Image left: Bex Cartwright from the ‘Making a Buzz for the Coast Project’. @BuzzingCoast – an exciting and ambitious project, that spans 135 miles of Kent’s coastline from Dartford to Deal, and focuses on restoring and creating habitat for Kent’s wild bees, especially the Shrill carder bee https://twitter.com/BuzzingCoast. The Bumblebee Trust explains that the Shrill carder bee normally occupies varied habitats such as the dry grasslands of Salisbury Plain and Castle Martin Ranges, but also coastal and brownfield sites in the Thames Gateway as well as wet grazing marshes of the Somerset and Gwent Levels.
Other than the extinct and re-introducedShort-haired bumblebee (Bombus subterraneus), the Shrill Carder is perhaps our rarest bumblebee, now known only from a handful of sites, but generally scarce even there. In April and May, queen Shrill Carder Bees emerge from hibernation and build nests out of grass and plant fibres on the ground, or slightly underneath it. Each nest supports a small colony of workers and a queen. The reigning queen rears her workers in wax cells, who subsequently rear the young on pollen and nectar. Workers are on the wing from May to late September and males from July to late September. The queens hibernate from October to April. In April and May, queen Shrill Carder Bees emerge from hibernation and build nests out of grass and plant fibres on the ground, or slightly underneath it. Each nest supports a small colony of workers and a queen. The reigning queen rears her workers in wax cells, who subsequently rear the young on pollen and nectar. One farmer in Donna’s neighbourhood has given up over 160 acres of land just to encourage more bees!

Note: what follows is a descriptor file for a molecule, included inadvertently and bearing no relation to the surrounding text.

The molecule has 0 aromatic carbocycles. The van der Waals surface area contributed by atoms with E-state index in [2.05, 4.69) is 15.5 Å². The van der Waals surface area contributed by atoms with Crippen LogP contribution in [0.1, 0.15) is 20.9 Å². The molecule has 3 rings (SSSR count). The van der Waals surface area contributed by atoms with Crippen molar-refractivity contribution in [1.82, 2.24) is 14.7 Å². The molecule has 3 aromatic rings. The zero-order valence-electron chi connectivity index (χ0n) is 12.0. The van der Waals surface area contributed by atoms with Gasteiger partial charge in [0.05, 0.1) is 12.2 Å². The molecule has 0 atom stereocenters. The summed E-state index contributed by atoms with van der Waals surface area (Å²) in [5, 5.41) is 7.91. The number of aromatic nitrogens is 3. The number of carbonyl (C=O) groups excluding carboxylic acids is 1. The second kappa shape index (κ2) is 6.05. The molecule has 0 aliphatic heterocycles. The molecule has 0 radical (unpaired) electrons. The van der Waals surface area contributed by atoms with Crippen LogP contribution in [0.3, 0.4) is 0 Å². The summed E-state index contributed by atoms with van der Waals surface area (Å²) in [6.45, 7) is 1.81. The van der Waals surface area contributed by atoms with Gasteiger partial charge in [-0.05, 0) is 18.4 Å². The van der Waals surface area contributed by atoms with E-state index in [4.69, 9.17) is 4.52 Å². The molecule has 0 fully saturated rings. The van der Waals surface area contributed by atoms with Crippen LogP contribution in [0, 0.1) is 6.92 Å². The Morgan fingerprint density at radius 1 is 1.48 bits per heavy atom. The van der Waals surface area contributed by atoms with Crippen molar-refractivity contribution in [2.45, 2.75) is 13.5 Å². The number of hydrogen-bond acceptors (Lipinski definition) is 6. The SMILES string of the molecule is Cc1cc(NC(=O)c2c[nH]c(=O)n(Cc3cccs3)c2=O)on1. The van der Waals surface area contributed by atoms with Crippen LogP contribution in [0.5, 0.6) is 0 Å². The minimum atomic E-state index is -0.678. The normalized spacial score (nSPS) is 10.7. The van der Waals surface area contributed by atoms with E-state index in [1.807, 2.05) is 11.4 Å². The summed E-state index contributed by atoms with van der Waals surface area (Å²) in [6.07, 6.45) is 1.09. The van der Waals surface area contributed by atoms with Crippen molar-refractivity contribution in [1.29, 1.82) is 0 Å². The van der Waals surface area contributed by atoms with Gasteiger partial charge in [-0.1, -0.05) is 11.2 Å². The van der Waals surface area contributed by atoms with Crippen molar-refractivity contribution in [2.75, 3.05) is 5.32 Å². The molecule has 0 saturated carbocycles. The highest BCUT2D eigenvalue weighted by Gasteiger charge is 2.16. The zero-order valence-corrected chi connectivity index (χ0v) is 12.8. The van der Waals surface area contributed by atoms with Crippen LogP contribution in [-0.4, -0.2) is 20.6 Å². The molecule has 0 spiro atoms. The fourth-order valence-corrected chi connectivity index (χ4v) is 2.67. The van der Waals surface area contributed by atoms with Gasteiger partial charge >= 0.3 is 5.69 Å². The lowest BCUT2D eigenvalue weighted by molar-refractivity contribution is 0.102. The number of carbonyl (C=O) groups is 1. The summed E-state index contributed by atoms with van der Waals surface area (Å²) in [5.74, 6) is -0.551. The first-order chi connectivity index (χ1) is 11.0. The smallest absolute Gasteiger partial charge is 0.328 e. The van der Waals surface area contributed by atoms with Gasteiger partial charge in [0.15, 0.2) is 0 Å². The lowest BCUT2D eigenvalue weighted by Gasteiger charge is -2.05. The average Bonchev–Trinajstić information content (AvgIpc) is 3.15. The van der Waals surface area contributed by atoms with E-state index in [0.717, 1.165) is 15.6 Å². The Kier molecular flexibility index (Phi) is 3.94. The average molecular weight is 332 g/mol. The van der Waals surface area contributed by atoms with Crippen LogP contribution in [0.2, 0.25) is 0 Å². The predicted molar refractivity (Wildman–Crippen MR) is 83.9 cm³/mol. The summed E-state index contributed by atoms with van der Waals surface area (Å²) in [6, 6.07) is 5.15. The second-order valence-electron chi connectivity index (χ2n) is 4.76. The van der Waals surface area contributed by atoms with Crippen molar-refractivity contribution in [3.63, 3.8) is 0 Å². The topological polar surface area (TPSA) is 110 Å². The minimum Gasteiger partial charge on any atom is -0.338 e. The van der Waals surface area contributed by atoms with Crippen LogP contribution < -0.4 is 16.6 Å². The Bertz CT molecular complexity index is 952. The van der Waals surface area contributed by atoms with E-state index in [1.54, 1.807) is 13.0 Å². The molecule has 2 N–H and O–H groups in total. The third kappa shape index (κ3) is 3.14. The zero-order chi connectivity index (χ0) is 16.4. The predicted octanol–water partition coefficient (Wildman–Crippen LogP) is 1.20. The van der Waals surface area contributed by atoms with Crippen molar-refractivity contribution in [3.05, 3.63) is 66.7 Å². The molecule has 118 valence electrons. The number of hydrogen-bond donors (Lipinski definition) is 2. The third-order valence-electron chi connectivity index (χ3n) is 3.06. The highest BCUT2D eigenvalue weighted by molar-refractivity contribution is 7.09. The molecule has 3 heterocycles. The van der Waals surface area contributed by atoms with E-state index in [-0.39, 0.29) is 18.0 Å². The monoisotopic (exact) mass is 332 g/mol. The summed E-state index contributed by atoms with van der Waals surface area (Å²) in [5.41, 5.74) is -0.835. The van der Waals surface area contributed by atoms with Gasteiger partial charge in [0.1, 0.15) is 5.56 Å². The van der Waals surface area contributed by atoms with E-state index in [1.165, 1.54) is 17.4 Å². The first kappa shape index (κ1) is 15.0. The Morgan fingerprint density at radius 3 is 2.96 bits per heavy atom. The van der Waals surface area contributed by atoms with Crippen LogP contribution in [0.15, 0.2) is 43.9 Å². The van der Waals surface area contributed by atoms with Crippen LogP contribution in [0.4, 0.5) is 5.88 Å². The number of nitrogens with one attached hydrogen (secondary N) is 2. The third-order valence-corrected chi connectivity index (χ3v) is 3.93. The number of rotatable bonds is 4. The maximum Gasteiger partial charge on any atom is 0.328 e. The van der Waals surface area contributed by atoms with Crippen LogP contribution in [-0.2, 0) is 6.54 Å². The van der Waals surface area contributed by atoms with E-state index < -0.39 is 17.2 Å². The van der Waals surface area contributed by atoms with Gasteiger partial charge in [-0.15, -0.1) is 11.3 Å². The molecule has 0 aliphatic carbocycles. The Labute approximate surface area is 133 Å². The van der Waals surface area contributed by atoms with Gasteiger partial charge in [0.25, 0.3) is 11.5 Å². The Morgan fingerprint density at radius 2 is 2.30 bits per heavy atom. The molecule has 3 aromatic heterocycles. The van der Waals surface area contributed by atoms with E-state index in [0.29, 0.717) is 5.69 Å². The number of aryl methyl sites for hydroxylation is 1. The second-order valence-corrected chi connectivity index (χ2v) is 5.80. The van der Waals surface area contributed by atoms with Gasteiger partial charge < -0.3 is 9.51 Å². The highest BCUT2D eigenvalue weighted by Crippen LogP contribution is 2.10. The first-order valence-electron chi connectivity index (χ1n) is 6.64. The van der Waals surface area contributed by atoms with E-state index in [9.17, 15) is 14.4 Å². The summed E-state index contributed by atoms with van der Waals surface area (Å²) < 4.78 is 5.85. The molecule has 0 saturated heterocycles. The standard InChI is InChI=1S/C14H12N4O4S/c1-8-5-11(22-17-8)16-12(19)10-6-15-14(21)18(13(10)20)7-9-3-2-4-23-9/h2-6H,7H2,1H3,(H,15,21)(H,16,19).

On 9th May 2019 the BBC One South East News Today team came down to produced a feature about this amazing discovery: https://www.bbc.co.uk/programmes/m0004zk0. Furthermore, Donna was interviewed live by BBC Radio Kent the day before about the extinction of species.